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Re: Mechanical Fuel Pump Observations...
Posted by: kenzen ()
Date: March 04, 2018 05:47PM

JimBrandberg Wrote:
-------------------------------------------------------
> My buddy Fran Schmit looked into mechanical pumps
> a few different times. One thing he found last
> year when examining multiple pumps from various
> manufacturing generations is that the main body
> regarding the locating hole is inconsistent. Some
> folks talk about shortening the pushrod coming out
> the bottom of the pump if it's longer by measuring
> its protrusion but that isn't the whole story if
> the locating hole isn't consistent.
>
> It would seem the distance the pushrod pushes
> the diaphragm material would affect fuel pressure
> and fabric longevity, if it's opened too far and
> stretched it just won't last. Part of the equation
> is the locating hole and how much the diaphragm is
> opened with some preload when installed.
>
> Something I haven't done is make a point of
> installing the pump to the engine with the pushrod
> on the engine in the down position. Perhaps a
> fellow could develop a feel for the preload. It's
> hard to get much feel with two springs and all but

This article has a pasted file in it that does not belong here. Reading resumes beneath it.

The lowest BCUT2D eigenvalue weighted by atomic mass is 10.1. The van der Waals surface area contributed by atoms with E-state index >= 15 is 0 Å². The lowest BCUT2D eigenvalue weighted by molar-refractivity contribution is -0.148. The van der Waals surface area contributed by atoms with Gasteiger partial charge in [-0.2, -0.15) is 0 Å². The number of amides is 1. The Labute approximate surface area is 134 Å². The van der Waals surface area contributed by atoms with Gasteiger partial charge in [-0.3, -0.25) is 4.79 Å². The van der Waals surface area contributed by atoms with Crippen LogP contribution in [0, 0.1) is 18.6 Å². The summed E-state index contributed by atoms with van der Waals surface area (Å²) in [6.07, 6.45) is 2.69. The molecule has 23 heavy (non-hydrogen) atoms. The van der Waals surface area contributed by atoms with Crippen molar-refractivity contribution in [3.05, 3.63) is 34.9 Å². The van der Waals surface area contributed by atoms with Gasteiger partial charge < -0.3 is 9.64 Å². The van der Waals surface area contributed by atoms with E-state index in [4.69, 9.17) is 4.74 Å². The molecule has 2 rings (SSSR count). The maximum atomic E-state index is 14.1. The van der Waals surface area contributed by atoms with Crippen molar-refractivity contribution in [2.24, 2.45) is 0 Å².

> maybe if doing it a certain way consistently...
>
> It seems like tightening the screws may be more
> of a function of compensating for poor metal
> surfaces. A lot of times they don't really seem
> loose and sometimes the cheap Grade 1 screws
> aren't up to much torque. A change to a quality
> screw would be a good thing.
>
> Fran Scmit worked a little with Dave Herron 15
> years ago or whenever that effort at a good pump
> was afoot. I remember discussion then that the
> attachment of the pushrod to the fabric was
> difficult to achieve, that the original AC tooling
> was difficult to duplicate.
>
> I appreciate your efforts and would love to see
> a good mechanical pump achieved. It doesn't help
> that there hasn't been consistency. It seems like
> the big problem in 1999 was gas in the oil; the
> big problem in 2005 was valves not staked, the big
> problem in 2014 is too much pressure... Of course
> that's way too general of a statement.
>
> I never have enough original springs and
> shortening and reforming seems sort of crude,
> maybe I'm not that good at it. Just having a good
> spring would help my efforts. I should start
> sanding the surfaces too.
>
> Jim Brandberg
> Isanti, MN
> CorvairRepair.com